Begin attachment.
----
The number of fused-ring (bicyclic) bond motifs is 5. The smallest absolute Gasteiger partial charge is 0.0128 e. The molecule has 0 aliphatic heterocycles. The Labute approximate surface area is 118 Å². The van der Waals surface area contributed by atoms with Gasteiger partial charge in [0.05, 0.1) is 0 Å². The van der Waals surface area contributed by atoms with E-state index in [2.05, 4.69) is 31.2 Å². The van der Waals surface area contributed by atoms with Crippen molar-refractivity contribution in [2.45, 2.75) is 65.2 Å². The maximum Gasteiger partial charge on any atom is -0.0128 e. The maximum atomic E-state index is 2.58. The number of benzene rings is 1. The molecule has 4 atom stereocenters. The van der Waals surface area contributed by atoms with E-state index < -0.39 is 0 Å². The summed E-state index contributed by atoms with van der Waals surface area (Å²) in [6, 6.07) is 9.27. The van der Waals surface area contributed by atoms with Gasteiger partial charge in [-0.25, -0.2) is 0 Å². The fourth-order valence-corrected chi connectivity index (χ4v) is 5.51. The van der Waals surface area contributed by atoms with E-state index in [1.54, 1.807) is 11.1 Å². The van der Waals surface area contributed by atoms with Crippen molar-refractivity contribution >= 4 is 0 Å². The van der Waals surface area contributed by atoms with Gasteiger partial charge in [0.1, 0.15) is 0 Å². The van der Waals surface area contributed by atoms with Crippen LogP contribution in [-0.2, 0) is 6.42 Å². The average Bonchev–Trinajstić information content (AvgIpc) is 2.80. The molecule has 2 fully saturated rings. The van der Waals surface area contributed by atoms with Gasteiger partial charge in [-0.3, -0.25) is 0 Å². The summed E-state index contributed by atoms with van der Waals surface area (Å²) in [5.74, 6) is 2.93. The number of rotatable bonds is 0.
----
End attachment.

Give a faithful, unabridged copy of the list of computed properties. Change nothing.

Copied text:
The number of fused-ring (bicyclic) bond motifs is 5. The smallest absolute Gasteiger partial charge is 0.0128 e. The molecule has 0 aliphatic heterocycles. The Labute approximate surface area is 118 Å². The van der Waals surface area contributed by atoms with Gasteiger partial charge in [0.05, 0.1) is 0 Å². The van der Waals surface area contributed by atoms with E-state index in [2.05, 4.69) is 31.2 Å². The van der Waals surface area contributed by atoms with Crippen molar-refractivity contribution in [2.45, 2.75) is 65.2 Å². The maximum Gasteiger partial charge on any atom is -0.0128 e. The maximum atomic E-state index is 2.58. The number of benzene rings is 1. The molecule has 4 atom stereocenters. The van der Waals surface area contributed by atoms with E-state index < -0.39 is 0 Å². The summed E-state index contributed by atoms with van der Waals surface area (Å²) in [6, 6.07) is 9.27. The van der Waals surface area contributed by atoms with Gasteiger partial charge in [-0.25, -0.2) is 0 Å². The fourth-order valence-corrected chi connectivity index (χ4v) is 5.51. The van der Waals surface area contributed by atoms with E-state index in [1.54, 1.807) is 11.1 Å². The van der Waals surface area contributed by atoms with Crippen molar-refractivity contribution >= 4 is 0 Å². The van der Waals surface area contributed by atoms with Gasteiger partial charge in [0.1, 0.15) is 0 Å². The van der Waals surface area contributed by atoms with Crippen LogP contribution in [-0.2, 0) is 6.42 Å². The average Bonchev–Trinajstić information content (AvgIpc) is 2.80. The molecule has 2 fully saturated rings. The van der Waals surface area contributed by atoms with Gasteiger partial charge in [-0.3, -0.25) is 0 Å². The summed E-state index contributed by atoms with van der Waals surface area (Å²) in [5.74, 6) is 2.93. The number of rotatable bonds is 0.